COLUMNIST and trained counsellor Fiona Caine answers another set of reader dilemmas.


I am stuck in a rut and can’t see a way out of it. My job is largely stress-free and unfulfilling. A few months back, my employer offered me the chance to work at our office in Australia for six months, but I turned it down because I wasn’t sure how I’d cope on my own.

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Why did I do that? It would have been a great chance to do something different and improve my chance of promotion. The silly thing is, I am also stuck in a dull, unhappy relationship that is going nowhere, so it wasn’t as though something was holding me here. I know I should leave him but can’t face the upheaval. What is wrong with me?


You may have become somewhat depressed. Could this depression be driving your fear of change, which in turn makes you feel more stuck in a rut and sets up a vicious cycle?

Do you think you could start making small changes in your life? It doesn’t matter how trivial they are, but they break up the routine you’re currently in. For example, go to work using a different route or eat something you’ve never eaten before.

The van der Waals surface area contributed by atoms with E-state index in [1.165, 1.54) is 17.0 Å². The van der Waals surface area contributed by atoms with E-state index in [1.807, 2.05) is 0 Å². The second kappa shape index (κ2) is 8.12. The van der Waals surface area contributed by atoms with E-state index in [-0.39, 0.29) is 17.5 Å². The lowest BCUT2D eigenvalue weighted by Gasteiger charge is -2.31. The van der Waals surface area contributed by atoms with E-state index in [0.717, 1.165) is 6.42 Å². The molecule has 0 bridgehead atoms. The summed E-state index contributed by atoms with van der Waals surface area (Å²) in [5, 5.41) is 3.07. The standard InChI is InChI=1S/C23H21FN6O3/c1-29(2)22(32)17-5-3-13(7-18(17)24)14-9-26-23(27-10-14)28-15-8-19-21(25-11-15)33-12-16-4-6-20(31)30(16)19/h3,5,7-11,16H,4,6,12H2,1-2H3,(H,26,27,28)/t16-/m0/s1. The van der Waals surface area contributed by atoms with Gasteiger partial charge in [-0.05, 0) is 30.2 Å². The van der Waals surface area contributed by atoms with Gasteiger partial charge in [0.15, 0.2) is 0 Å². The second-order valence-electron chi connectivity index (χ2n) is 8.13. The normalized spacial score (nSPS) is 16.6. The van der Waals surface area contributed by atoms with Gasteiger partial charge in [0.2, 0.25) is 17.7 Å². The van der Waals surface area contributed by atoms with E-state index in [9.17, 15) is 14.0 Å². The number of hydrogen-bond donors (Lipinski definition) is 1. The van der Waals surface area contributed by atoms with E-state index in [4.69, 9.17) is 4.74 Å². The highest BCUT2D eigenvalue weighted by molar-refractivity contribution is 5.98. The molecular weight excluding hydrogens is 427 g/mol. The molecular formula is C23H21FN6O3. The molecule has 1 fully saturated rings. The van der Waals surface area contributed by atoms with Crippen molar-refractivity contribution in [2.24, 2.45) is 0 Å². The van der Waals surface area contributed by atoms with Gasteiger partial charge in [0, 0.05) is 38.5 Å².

Once you realise you CAN make changes, it might give you the impetus to make bigger ones, like ending your unhappy relationship. If this doesn’t work, then perhaps you should talk to your GP about getting some support and advice.

Daily Echo:


After 24 years of marriage, my husband and I still disagree on what to do when we go out. His idea of a good time is to either watch or play cricket. I’ve tried to enjoy it but frankly I’d rather watch grass grow. And it’s worse if he’s playing because then he expects me to help with the endless stops for tea and cake.

I would much rather we go dancing, see a film of even have a meal out occasionally, but he never wants to do that. I don’t want to make this into a big issue, but it is beginning to annoy me. Why can’t he do some of the things I enjoy?


If it’s annoying you (and frankly I am amazed it’s taken 24 years) then this IS a big issue already. As to why he won’t do something else with you, I have no idea, but I suspect it’s because it has simply become a habit - and one that you need to break.

Talk with your husband, explain how it is making you feel and suggest that perhaps it’s time for a change. If cricket is boring for you , don’t go to all his matches. Use the time you’ve created to do things that interest you. Start a dance class, go see a film or play, or out for a meal with friends.

Or try something entirely different together.

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